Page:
Presentation on theme: "Development of the body cavities and the diaphragm."— Presentation transcript:
Development of the body cavities and the diaphragm
Development of the liver The liver bud or hepatic diverticulum is formed from an outgrowth of the endodermal epithelial lining of the foregut. The epithelial liver cords and primordia of the biliary system which develop from the hepatic diverticulum, grow into the mesenchymal septum transversum. Between the layers of the ventral mesentery, derived from the septum transversum, these primordial cells differentiate into the parenchyma of the liver and the lining of the ducts of the biliary system.
Hemopoiesis in the liver starts on week 6. Bile formation starts on week 12.
Development of the pancreas The pancreas is formed by dorsal and ventral pancreatic buds originating from the endodermal lining of the foregut. When the duodenum rotates to the right, the ventral pancreatic bud moves dorsally and fuses with the dorsal pancreatic bud. The ventral pancreatic bud forms most of the head of the pancreas and the dorsal pancreatic bud forms the rest. If the duct systems from each pancreas fail to fuse, an accessory pancreatic duct forms.
The intraembryonic coelom is the primordium of the embryonic body cavities and begins to develop near the end of week 3. By the beginning of week 4, it is a horseshoe-shaped cavity in the cardiogenic and lateral mesoderm.
The curve of the horseshoe represents the future pericardial cavity and its lateral limbs represent the future pleural and peritoneal cavities.
During folding of the embryonic disc in week 4, the lateral parts of the intraembryonic coelom are brought together on the ventral aspect of the embryo.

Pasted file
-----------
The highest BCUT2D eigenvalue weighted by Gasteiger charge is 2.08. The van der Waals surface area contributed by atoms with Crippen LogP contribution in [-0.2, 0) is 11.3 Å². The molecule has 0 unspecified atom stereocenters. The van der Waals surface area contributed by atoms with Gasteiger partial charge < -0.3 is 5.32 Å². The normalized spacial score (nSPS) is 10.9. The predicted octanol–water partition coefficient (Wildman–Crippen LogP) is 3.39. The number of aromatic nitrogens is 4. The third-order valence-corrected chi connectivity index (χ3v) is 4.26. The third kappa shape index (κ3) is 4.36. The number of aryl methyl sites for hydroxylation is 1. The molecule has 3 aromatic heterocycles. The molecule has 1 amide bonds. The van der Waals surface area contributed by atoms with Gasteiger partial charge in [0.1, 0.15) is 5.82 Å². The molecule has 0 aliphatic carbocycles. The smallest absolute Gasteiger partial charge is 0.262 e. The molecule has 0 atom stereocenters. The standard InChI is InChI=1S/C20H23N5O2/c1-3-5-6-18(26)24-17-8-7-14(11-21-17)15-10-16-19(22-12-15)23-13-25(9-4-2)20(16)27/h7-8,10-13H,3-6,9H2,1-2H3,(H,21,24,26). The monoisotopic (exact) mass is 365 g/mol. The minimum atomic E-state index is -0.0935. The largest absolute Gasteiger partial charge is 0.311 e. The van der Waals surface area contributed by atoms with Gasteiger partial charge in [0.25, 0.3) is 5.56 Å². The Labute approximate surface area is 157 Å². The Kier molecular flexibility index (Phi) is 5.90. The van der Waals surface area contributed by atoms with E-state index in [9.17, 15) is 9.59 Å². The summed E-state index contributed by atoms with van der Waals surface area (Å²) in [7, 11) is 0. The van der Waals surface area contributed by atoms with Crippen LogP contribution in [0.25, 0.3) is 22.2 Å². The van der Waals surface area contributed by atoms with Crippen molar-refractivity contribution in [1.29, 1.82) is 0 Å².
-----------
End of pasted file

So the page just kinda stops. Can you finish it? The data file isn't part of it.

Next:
When the caudal part of the ventral mesentery disappears, the right and left parts of the intraembryonic coelom merge and form the peritoneal cavity.
As the peritoneal portions of the intraembryonic coelom come together, the splanchnic layer of the mesoderm encloses the primitive gut and suspends it from the dorsal body wall by a double-layered peritoneal membrane known as the dorsal mesentery.
Until week 7, the embryonic pericardial cavity communicates with the peritoneal cavity through paired pericadioperitoneal canals
During weeks 5 and 6, partitions form near the cranial and caudal ends of these canals: Fusion of the cranial pericardiopleural membranes with mesoderm ventral to the esophagus separates the pericardial cavity from the pleural cavities. Fusion of the caudal pleuroperitoneal membranes, during formation of the diaphragm, separates the pleural cavities from the peritoneal cavity.
The diaphragm forms from : 1) the septum transversum, 2) the pleuroperitoneal membranes, 3)ventral the dorsal mesentery of the esophagus, 4) the body wall.(mesorerm)
Anomalies Diaphragmatic Hernias. A. Posterolateral. B. Posterior. C. Retrosternal. D. Central.
A posterolateral defect of the diaphragm results in congenital diaphragmatic hernia and is due to failure of fusion between the pleuroperitoneal membranes and other diaphragmatic components.